The Sibling Support Project is a national effort dedicated to the life-long concerns of brothers and sisters of people who have special health, developmental, or mental health concerns. The Sibling Support Project believes that disabilities, illness, and mental health issues affect the lives of all family members. Consequently, they want to increase the peer support and information opportunities for brothers and sisters of people with special needs and to increase parents' and providers' understanding of sibling issues. The mission is accomplished by training local service providers on how to create community-based peer support programs for young siblings; hosting workshops, listservs, and websites for young and adult siblings; and increasing parents' and providers' awareness of siblings' unique, lifelong, and ever-changing concerns through workshops, websites, and written materials. Visit the website for local listings of "Sibshops", i.e. sibling support programs.


(828) 456-3435

Email: admissions@soarnc.org

SOAR is a boarding school, camp, and GAP year program dedicated to providing experiential education, life skills development and adventure programs to those diagnosed with ADHD and LD.  We serve youth and young adults with ADHD and other Learning Disabilities in North Carolina, Wyoming, California, Florida, and internationally! Our adventure based programs provide academic instruction, experiential education, and life skills development for youth and young adults ages 8-24. Created in 1977 by an adult with learning disabilities, SOAR provides fun and successful experiences so that participants may gain greater awareness of their own strengths and improve self-esteem and confidence.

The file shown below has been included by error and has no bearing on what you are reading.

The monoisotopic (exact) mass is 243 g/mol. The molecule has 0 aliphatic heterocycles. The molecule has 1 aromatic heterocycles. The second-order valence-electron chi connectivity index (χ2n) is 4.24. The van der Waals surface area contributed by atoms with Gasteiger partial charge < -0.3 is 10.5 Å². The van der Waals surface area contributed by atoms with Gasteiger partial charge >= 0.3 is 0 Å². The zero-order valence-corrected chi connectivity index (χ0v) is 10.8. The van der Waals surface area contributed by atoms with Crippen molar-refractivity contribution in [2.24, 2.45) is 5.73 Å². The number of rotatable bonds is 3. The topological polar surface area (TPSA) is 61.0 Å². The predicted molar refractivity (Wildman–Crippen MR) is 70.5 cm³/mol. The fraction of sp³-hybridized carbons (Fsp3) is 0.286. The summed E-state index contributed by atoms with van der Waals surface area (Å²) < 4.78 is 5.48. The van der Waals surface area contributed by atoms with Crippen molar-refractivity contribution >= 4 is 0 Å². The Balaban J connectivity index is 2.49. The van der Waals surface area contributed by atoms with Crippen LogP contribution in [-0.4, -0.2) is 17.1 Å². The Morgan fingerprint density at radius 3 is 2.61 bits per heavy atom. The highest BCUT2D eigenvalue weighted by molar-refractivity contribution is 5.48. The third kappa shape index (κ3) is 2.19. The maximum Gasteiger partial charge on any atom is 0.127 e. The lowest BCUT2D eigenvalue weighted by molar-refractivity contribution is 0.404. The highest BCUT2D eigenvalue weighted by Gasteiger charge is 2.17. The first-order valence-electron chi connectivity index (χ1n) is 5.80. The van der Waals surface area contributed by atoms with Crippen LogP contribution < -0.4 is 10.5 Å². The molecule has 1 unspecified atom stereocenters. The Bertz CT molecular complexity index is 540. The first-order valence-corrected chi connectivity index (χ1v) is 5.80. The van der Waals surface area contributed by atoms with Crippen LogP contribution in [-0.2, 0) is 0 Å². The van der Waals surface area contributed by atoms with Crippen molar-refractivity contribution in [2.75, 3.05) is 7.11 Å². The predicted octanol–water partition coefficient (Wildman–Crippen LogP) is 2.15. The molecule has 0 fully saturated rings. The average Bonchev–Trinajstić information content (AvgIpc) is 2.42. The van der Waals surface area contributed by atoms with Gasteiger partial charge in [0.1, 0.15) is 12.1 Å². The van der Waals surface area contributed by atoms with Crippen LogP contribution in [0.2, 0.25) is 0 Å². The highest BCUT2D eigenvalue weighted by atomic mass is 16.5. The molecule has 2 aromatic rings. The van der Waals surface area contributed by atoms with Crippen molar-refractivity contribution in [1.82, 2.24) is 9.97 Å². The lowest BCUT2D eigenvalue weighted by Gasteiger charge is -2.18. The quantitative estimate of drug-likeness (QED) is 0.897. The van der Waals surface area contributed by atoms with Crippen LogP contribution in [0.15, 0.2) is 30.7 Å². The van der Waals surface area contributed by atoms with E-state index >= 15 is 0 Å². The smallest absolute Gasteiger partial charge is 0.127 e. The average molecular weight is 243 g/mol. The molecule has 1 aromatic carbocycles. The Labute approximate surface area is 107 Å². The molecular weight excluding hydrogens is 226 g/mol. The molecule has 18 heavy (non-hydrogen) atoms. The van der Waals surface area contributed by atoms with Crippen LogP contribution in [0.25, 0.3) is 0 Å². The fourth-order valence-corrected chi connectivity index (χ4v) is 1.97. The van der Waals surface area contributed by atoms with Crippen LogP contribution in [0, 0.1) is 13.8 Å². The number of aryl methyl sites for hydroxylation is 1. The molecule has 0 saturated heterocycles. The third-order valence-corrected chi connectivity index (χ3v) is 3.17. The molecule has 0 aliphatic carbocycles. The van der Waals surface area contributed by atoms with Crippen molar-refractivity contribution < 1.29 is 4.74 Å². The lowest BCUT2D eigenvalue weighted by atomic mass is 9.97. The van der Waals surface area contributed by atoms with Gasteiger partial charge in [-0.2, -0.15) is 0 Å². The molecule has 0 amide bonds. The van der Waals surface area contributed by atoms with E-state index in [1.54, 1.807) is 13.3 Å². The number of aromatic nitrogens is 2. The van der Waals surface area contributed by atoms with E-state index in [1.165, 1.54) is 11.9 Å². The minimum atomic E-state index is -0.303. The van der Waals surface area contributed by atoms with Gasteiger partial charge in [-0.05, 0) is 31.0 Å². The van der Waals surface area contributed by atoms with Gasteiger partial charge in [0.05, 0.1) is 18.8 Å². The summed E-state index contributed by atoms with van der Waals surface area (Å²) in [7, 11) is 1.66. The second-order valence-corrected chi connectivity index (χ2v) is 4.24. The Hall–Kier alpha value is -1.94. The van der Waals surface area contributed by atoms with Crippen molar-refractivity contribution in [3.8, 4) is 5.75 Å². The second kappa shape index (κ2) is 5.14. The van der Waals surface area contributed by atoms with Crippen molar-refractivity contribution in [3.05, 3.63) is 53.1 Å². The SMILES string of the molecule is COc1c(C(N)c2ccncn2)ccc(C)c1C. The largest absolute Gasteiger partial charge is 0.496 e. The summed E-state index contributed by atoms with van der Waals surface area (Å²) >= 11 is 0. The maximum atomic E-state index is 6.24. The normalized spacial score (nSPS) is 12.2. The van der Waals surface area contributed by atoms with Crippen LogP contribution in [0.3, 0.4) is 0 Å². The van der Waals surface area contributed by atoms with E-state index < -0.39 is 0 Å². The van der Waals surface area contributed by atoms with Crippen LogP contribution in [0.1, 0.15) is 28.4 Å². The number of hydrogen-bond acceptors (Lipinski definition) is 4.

The Brain and Behavior Research Foundation

Main Line: 646-681-4888

Toll Free: 800-829-8289

Email: info@bbrfoundation.org

The Brain and Behavior Research Foundation (formerly NARSAD, the National Alliance for Research on Schizophrenia and Depression) is committed to alleviating the suffering of mental illness by awarding grants that will lead to advances and breakthroughs in scientific research. The BBR Foundation offers news on the research it funds as well as information (documents and videos) about these and other disorders in children and adults. It also provides guidance and resources for families coping with a child or parent with mental illness.